Patients with extragenital lichen sclerosis and atrophoderma were included in the analysis, but those with pansclerotic morphea and eosinophilic fasciitis
(EF) or Shulman syndrome, is a scleroderma-like syndrome with an early phase characterized by erythema and edema distributed over the limbs or trunk and a later phase, dominated by collagenous thickening of the subcutaneous fascia.
Generalized morphea is induration of skin starting as four or more individual plaques larger than 3 cm, that become confluent and involve at least two of the seven anatomical sites (head, neck, right upper extremity, left upper extremity, right lower extremity, left lower extremity, anterior trunk and posterior trunk).3,4 Within this group there are distinct clinical presentations which are: disseminated plaques morphea, pansclerotic morphea and eosinophilic fasciitis
Another disease considered in the differential diagnosis was eosinophilic fasciitis
. In eosinophilic fasciitis
, diffuse thickening and contrast involvement in the deep and superficial fascia are typical.
The common causes for raised eosinophil count are parasitic conditions, allergy/atopy, eczema, urticaria, allergic rhinitis, angioneurotic oedema, reactive eosinophilia subsequent to T-cell lymphoma, B-cell lymphoma, acute lymphoblastic leukemia, eosinophilic leukemia, idiopathic hypereosinophilic syndrome, allergic drug reactions and collagen vascular diseases such as rheumatoid arthritis, eosinophilic fasciitis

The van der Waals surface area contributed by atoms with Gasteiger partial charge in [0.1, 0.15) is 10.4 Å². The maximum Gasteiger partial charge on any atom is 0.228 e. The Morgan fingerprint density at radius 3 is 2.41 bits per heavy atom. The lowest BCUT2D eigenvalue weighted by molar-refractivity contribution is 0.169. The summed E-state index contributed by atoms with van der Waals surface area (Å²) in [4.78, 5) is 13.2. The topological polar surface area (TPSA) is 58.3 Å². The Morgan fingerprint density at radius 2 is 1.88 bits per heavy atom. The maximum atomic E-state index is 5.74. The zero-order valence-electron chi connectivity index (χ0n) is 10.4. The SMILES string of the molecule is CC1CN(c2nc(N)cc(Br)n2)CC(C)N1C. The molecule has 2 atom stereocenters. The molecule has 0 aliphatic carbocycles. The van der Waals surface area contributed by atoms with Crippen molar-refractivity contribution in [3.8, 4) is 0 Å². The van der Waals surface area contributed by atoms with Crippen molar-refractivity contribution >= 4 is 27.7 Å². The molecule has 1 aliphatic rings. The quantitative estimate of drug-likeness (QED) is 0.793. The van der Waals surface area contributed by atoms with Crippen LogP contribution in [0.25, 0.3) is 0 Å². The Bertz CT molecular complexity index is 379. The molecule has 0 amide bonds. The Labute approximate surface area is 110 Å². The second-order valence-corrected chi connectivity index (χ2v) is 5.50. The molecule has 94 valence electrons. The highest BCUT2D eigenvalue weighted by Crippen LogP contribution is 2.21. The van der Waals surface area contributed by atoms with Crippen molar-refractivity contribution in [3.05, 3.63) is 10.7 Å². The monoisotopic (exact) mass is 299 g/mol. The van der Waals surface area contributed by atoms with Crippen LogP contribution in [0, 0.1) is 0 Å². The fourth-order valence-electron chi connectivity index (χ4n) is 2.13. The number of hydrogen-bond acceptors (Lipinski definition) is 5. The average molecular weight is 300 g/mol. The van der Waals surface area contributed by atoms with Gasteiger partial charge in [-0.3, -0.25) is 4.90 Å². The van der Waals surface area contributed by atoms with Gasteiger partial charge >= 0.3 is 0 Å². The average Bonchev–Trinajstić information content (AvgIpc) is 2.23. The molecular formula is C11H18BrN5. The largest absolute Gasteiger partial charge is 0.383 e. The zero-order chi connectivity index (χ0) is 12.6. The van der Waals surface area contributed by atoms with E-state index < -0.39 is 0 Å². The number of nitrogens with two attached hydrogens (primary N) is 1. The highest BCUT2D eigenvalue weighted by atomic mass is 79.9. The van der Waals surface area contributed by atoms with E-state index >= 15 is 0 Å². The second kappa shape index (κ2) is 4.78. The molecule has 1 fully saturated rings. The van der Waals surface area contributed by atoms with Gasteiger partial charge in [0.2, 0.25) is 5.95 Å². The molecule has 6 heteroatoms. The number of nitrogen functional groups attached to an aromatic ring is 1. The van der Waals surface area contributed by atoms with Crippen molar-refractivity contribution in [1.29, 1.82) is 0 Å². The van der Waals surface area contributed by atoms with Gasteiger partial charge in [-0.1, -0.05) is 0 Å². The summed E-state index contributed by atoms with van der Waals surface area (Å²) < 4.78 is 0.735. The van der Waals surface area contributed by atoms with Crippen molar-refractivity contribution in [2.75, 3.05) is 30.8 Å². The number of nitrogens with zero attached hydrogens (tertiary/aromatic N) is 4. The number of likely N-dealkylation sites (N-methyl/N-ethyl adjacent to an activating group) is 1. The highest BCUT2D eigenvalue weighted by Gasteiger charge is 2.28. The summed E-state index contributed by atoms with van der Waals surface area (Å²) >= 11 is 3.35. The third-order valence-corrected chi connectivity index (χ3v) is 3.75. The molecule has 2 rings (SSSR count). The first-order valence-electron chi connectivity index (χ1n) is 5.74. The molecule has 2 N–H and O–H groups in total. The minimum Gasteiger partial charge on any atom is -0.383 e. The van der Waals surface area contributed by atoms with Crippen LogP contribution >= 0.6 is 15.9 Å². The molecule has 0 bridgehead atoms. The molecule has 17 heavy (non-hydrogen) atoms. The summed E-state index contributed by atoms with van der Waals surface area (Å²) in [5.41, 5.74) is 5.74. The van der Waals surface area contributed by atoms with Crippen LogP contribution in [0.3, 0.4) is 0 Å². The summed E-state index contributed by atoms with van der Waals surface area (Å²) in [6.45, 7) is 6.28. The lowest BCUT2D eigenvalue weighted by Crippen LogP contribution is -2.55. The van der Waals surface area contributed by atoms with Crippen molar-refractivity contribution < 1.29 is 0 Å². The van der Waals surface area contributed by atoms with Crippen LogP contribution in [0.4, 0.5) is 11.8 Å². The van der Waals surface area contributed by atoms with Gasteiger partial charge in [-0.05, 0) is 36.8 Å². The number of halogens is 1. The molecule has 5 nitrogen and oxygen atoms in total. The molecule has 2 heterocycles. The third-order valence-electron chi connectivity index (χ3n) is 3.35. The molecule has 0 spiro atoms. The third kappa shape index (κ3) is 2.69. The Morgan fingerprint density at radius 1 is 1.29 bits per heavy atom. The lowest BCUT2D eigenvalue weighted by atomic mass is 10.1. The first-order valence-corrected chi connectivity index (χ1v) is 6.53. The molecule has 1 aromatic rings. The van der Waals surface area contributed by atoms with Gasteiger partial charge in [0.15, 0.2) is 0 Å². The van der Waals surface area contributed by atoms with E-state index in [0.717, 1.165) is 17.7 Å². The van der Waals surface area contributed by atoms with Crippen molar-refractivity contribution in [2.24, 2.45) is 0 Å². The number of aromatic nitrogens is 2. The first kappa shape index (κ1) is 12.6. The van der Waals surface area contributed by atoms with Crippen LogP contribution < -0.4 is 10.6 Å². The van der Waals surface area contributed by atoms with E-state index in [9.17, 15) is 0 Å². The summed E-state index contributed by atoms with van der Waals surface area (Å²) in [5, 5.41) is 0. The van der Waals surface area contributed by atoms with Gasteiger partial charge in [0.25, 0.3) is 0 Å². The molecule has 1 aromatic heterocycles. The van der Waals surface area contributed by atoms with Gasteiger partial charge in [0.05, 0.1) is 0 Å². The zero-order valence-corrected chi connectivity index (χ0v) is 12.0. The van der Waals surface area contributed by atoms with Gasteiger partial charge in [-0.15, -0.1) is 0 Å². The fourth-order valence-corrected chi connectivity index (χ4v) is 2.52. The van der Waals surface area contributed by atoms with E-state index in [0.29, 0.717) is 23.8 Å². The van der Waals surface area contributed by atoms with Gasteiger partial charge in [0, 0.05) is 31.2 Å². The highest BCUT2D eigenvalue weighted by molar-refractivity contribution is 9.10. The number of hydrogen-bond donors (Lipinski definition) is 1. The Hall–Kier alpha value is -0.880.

or allergic angiitis.
, also called Shulman syndrome, is a very rare, localized fibrosing disorder of the fascia.
Scleroderma, eosinophilic fasciitis
, and systemic lupus erythematosus were considered.
Paraneoplastic eosinophilic fasciitis
: a case report.
Pope: Systemic sclerosis can be confused with such sclerodermalike skin disorders as eosinophilic fasciitis
(EF), morphea, scleromyxedema, and nephrogenic systemic fibrosis (NSF).
APMA can be either idiopathic or caused by a variety of conditions, such as acquired clonal cytogenetic abnormalities, drug sensitivity, toxin exposure, infectious diseases such as viral infection (1), (2), immune diseases such as lupus erythematosus (3), systemic sclerosis (4), eosinophilic fasciitis
(5), and malignancy (6), (7).
* Eosinophilic fasciitis
is a rare disorder characterized by symmetrical and painful inflammation and swelling of the extremities, leading to induration and the characteristic peau d'orange configuration.
Eosinophilic pneumonia, eosinophilic fasciitis
, hypereosinophilic syndrome, and cutaneous eosinophilic vasculitis have been described in patients with RA.